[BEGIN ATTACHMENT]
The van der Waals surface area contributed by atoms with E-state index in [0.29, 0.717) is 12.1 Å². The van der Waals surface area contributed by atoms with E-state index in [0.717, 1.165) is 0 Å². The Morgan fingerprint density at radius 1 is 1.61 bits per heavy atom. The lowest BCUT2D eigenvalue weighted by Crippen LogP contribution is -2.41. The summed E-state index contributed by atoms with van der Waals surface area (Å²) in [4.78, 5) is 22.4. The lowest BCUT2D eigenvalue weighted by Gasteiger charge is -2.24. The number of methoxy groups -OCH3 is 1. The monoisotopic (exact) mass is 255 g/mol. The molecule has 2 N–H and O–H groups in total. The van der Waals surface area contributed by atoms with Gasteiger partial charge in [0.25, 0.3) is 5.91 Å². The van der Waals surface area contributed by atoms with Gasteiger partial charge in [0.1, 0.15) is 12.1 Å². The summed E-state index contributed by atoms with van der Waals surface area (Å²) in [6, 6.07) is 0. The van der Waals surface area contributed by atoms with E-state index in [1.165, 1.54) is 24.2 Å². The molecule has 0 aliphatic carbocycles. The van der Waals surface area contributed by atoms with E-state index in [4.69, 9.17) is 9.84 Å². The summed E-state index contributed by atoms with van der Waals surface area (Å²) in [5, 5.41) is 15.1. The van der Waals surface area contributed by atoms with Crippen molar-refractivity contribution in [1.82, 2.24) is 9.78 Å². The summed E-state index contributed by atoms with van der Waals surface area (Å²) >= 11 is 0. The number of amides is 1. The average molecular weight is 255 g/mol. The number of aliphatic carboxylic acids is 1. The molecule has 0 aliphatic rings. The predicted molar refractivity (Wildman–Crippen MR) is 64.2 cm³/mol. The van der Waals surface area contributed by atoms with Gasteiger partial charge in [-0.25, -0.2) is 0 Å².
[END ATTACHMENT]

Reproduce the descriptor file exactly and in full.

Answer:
The van der Waals surface area contributed by atoms with E-state index in [0.29, 0.717) is 12.1 Å². The van der Waals surface area contributed by atoms with E-state index in [0.717, 1.165) is 0 Å². The Morgan fingerprint density at radius 1 is 1.61 bits per heavy atom. The lowest BCUT2D eigenvalue weighted by Crippen LogP contribution is -2.41. The summed E-state index contributed by atoms with van der Waals surface area (Å²) in [4.78, 5) is 22.4. The lowest BCUT2D eigenvalue weighted by Gasteiger charge is -2.24. The number of methoxy groups -OCH3 is 1. The monoisotopic (exact) mass is 255 g/mol. The molecule has 2 N–H and O–H groups in total. The van der Waals surface area contributed by atoms with Gasteiger partial charge in [0.25, 0.3) is 5.91 Å². The van der Waals surface area contributed by atoms with Gasteiger partial charge in [0.1, 0.15) is 12.1 Å². The summed E-state index contributed by atoms with van der Waals surface area (Å²) in [6, 6.07) is 0. The van der Waals surface area contributed by atoms with E-state index in [1.165, 1.54) is 24.2 Å². The molecule has 0 aliphatic carbocycles. The van der Waals surface area contributed by atoms with E-state index in [4.69, 9.17) is 9.84 Å². The summed E-state index contributed by atoms with van der Waals surface area (Å²) in [5, 5.41) is 15.1. The van der Waals surface area contributed by atoms with Crippen molar-refractivity contribution in [1.82, 2.24) is 9.78 Å². The summed E-state index contributed by atoms with van der Waals surface area (Å²) >= 11 is 0. The number of amides is 1. The average molecular weight is 255 g/mol. The number of aliphatic carboxylic acids is 1. The molecule has 0 aliphatic rings. The predicted molar refractivity (Wildman–Crippen MR) is 64.2 cm³/mol. The van der Waals surface area contributed by atoms with Gasteiger partial charge in [-0.25, -0.2) is 0 Å².